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Networking tutorial – part 1 / Layer 2- the data network layer February 25, 2011

Posted by TelUS Consulting Services in Data Networking catagory.
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The data-link layer is responsible for getting data to the physical layer so that it can be transmitted over the network. The data-link layer is also responsible for error detection, error correction, and hardware addressing. The term frame is used to describe the logical grouping of data at the data-link layer.

The data-link layer has two distinct sublayers the Media Access Control (MAC) sublayer and the Logical Link Control (LLC) sublayer.

  • MAC layer The MAC address is defined at this layer. The MAC address is the physical or hardware address burned into each NIC. The MAC sublayer also controls access to network media. The MAC layer specification is included in the IEEE802.1 standard.
  • LLC layer The LLC layer is responsible for the error and flow-control mechanisms of the data-link layer. The LLC layer is specified in the 802.2 standard.

The primary responsibility of the network layer is routing, providing mechanisms by which data can be passed from one network system to another. It does not specify how the data is passed, but rather provides the mechanisms to do so. Functionality at the network layer is provided through protocols, which are software components.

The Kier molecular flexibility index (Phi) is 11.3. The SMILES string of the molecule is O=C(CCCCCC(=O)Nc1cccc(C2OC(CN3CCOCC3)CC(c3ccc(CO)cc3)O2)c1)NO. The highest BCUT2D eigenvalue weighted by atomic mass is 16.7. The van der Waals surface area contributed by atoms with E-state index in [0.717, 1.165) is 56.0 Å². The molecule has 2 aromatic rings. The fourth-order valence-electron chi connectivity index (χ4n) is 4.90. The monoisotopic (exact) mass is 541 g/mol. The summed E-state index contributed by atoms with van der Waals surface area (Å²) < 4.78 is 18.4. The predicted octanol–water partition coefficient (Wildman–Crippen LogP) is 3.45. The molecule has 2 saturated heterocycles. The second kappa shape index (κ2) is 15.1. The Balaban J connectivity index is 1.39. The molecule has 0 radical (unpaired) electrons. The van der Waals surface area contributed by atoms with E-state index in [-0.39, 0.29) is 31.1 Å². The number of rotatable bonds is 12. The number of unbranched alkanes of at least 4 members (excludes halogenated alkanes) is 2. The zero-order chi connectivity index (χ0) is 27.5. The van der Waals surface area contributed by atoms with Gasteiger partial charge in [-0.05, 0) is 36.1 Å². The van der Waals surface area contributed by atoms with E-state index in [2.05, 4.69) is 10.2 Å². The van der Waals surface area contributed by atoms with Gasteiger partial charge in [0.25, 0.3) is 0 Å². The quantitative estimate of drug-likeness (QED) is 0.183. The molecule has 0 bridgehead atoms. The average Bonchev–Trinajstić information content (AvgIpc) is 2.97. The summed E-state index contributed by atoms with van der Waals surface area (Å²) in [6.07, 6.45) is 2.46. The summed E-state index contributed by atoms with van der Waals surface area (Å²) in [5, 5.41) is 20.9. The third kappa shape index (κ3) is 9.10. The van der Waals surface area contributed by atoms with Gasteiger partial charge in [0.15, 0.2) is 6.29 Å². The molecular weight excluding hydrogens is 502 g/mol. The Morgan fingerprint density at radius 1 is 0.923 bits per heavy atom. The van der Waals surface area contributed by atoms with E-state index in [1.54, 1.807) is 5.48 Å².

Protocols at the network layer are also responsible for route selection, which refers to determining the best path for the data to take throughout the network. In contrast to the data-link layer, which uses MAC addresses to communicate on the LAN, network protocols use software configured addresses and special routing protocols to communicate on the network. The term packet is used to describe the logical grouping of data at the data-link layer.

The basic function of the transport layer is to provide mechanisms to transport data between network devices. Primarily it does this in three ways:

  • Error checking Protocols at the transport layer ensure that data is sent or received correctly.
  • Service addressing Protocols such as TCP/IP support many network services. The transport layer makes sure that data is passed to the right service at the upper layers of the OSI model.
  • Segmentation To traverse the network, blocks of data need to be broken down into packets that are of a manageable size for the lower layers to handle. This process, called segmentation, is the responsibility of the transport layer.

Protocols that operate at the transport layer can either be connectionless, such as the User Datagram Protocol (UDP) , or connection oriented, such as Transmission Control Protocol (TCP). For a further discussion of these protocols, and of the difference between connection oriented and connectionless protocols, we will refer to the information on network protocols later.

Next week we will discuss flow control…

Joe Buck, NCE

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Comments

1. kyle - March 2, 2011

yeah nice


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